Photographing the Crowd

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mbfitzmahan. 2012 Nagoya, Japan. Leaving the baseball stadium, Nagoya Stadium

There are different kinds of crowds.  There is the Sunday-go-for-a-walk crowd.  There is the tourists-watching-the-street-performer crowd.  There is the parade-watching crowd.  There is the March for Women crowd.  There is the protest crowd.  There is the riot crowd.

For a street photographer, a crowd is a gift.  No one pays much attention to the photographer and there are plenty of opportunities to get interesting candid pictures of people.

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mbfitzmahan. 2011. Times Square, New York City.

The difficult part about photographing a crowd is it’s crowded, it may be difficult to find an interesting angle, it may difficult to find context for the mass crowd and the interesting individuals.

Saturday, I am going to Oakland to walk in the Women’s March.  I will join many members of my family and friends.  I am supporting my women friends and my daughters.  I am walking with my men.  

I hope to get some great photos of this momentous march.

So how should I prepare for taking photos of the Oakland March?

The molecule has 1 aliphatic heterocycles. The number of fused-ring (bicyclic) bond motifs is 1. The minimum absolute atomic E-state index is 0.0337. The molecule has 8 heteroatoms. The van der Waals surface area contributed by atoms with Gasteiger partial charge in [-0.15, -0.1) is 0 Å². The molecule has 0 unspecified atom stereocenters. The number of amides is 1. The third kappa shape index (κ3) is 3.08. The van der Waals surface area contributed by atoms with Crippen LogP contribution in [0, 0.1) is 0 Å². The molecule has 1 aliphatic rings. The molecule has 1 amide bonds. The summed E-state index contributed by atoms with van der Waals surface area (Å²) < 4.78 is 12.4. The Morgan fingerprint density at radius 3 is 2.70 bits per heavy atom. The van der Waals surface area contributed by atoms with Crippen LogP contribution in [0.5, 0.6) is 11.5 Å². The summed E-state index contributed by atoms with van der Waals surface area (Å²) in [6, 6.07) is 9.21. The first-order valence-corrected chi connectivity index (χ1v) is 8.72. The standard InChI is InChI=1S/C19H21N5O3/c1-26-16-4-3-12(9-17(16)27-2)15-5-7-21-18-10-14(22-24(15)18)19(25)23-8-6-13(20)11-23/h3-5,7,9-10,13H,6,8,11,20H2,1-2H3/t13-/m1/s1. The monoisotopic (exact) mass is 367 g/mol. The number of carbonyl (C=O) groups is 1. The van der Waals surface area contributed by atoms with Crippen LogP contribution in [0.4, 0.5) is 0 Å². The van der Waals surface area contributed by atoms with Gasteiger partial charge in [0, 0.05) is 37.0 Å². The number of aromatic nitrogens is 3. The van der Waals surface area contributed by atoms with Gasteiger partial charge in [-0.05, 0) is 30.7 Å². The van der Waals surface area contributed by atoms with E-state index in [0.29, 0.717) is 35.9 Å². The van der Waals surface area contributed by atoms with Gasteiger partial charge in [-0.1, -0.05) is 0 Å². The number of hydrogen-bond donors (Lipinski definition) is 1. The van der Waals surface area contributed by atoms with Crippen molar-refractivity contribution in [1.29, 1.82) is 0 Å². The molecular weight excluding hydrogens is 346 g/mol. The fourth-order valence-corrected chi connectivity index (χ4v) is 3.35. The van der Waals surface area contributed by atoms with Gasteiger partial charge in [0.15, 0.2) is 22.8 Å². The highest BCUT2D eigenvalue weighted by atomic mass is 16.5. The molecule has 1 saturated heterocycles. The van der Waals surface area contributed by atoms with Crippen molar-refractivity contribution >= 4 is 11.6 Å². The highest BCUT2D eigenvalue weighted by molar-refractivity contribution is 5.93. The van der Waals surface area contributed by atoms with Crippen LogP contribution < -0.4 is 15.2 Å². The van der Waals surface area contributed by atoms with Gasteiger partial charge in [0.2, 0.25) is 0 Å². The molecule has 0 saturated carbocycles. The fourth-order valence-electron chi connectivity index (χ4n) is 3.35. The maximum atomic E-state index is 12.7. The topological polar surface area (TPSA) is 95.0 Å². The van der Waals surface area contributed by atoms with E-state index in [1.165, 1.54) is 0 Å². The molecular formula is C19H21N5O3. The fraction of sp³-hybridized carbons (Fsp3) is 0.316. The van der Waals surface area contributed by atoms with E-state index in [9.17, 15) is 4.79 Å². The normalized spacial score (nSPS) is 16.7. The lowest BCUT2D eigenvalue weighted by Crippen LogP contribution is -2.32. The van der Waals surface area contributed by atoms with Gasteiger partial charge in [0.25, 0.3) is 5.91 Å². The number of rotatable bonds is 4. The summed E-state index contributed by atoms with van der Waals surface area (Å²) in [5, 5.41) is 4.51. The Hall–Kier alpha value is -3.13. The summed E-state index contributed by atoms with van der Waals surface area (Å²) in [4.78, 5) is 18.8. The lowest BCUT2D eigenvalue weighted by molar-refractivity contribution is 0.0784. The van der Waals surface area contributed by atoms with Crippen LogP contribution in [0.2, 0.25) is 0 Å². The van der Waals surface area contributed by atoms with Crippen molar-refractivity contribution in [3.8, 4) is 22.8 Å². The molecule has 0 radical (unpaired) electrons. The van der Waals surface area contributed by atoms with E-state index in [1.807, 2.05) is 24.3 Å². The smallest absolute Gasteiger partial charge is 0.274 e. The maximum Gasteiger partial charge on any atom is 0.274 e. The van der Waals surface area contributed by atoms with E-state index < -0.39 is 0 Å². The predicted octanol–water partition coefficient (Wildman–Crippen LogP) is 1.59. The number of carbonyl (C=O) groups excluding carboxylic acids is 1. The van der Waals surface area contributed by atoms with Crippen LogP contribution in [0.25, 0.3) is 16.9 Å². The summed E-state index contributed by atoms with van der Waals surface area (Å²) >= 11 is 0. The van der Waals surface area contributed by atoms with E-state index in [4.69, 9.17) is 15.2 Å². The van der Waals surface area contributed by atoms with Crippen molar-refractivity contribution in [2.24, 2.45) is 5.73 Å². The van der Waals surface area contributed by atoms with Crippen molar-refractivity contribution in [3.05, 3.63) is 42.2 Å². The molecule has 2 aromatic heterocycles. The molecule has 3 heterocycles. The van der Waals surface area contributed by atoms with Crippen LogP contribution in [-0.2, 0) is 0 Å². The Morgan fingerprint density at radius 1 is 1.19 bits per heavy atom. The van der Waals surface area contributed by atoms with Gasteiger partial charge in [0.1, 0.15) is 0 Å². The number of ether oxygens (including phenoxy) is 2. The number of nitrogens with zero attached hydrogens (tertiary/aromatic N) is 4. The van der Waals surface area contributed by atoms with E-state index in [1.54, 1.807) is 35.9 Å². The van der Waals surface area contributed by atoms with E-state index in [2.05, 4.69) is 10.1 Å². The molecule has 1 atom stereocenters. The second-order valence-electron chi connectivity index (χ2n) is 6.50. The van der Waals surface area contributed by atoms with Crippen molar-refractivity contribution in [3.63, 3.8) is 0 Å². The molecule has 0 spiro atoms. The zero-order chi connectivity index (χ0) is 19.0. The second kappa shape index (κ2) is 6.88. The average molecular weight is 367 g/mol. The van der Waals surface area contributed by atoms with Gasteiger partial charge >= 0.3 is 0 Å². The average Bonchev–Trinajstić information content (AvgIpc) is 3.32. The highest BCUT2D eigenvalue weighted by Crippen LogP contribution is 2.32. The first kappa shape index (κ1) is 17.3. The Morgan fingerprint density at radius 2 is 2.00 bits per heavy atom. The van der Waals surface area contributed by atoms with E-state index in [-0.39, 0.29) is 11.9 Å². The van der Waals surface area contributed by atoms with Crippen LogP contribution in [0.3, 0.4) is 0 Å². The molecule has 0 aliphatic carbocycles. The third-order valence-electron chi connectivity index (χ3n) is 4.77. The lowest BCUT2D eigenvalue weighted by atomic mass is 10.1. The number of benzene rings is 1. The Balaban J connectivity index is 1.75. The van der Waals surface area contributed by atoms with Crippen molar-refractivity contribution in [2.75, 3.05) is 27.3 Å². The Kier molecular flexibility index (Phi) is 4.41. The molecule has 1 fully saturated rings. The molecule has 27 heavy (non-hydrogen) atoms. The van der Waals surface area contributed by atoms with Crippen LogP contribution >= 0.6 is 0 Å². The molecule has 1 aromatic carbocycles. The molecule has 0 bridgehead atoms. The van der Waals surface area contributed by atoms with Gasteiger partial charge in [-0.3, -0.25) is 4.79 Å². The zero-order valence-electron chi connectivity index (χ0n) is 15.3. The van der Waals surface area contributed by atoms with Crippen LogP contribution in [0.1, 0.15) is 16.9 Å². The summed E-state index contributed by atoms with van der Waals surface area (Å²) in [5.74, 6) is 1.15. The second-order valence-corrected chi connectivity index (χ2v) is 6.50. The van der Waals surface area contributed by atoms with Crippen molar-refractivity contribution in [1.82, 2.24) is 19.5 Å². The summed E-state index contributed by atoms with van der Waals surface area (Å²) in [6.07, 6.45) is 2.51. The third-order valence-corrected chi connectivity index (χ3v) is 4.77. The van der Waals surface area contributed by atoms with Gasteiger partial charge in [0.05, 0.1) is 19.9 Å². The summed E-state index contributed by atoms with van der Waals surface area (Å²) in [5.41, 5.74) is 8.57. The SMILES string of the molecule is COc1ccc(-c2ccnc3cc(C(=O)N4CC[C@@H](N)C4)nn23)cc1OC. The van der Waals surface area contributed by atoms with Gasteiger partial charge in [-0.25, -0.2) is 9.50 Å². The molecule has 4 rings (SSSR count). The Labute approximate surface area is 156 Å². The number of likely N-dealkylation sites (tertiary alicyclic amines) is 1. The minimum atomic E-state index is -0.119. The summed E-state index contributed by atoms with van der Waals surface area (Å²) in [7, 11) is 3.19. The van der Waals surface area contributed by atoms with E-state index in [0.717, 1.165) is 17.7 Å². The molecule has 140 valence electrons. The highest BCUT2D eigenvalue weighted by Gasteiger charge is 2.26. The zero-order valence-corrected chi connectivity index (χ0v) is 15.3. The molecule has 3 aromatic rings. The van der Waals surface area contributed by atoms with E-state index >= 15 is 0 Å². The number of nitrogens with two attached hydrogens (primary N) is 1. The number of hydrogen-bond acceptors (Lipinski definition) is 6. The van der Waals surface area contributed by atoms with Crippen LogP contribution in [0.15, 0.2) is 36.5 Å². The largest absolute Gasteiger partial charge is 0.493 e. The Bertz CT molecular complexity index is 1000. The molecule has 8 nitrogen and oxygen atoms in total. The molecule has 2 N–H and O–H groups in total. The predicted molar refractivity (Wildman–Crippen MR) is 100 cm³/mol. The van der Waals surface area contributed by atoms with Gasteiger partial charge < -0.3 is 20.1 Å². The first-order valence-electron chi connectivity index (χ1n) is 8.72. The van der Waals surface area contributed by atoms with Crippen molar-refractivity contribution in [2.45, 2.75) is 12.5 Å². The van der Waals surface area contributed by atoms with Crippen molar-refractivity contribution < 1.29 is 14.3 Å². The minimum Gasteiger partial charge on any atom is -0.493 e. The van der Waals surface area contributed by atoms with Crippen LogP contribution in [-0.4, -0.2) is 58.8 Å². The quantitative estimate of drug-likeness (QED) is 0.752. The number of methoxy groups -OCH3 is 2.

For comfort & safety

    • Be vigilant.  There will be a lot of people at this event.  I will assume that all will be orderly.  I don’t expect that there will be any pro-Trump people out, causing trouble.  But, it won’t hurt to be cautious.
    • Dress in layers.  It may rain and be a bit chilly, so I will layer well under the vest.  I will wear a jacket with a hood over the vest.  I can tell I better practice what I am going to wear.
    • Carry as little as possible.  Don’t carry a bag.  I have a travel vest that has many pockets, so I will wear that instead of carrying a purse or a bag.
    • Take my ID, a bit of money.
    • Go with others.  I will be with my family and friends.  We will keep an eye out for each other.  I will take my iPhone.  I will also arrange a meeting place and time to meet if we get separated.
    • Take water and snacks.
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mbfitzmahan. 2007. Rome.

For taking photos – I am taking my Fujifilm X-T1 camera and my 35mm f/1.4 lens.

    • Take extra batteries.  I plan to take lots of photos so I would be very disappointed if I ran out of batteries.  The Fujifilm is much easier to carry around than my old DSLR Nikon D7000 and lens. But, it has a limitation – it runs out of battery power much faster than the Nikon.  I will take all three.  The batteries are little, so I can carry them in my pocket.  Note to self: remember to charge all three batteries before I leave the house.
    • Wear my camera on a strap around my neck.  I usually use a wrist strap to carry my camera, but I might get juggled, and I don’t want to drop my camera.
    • Use a large memory card.  I’m not worried about that.  I have a 32 G chip.
    • Shoot in RAW.  I am going to shoot in RAW in color and in jpeg in Black and White.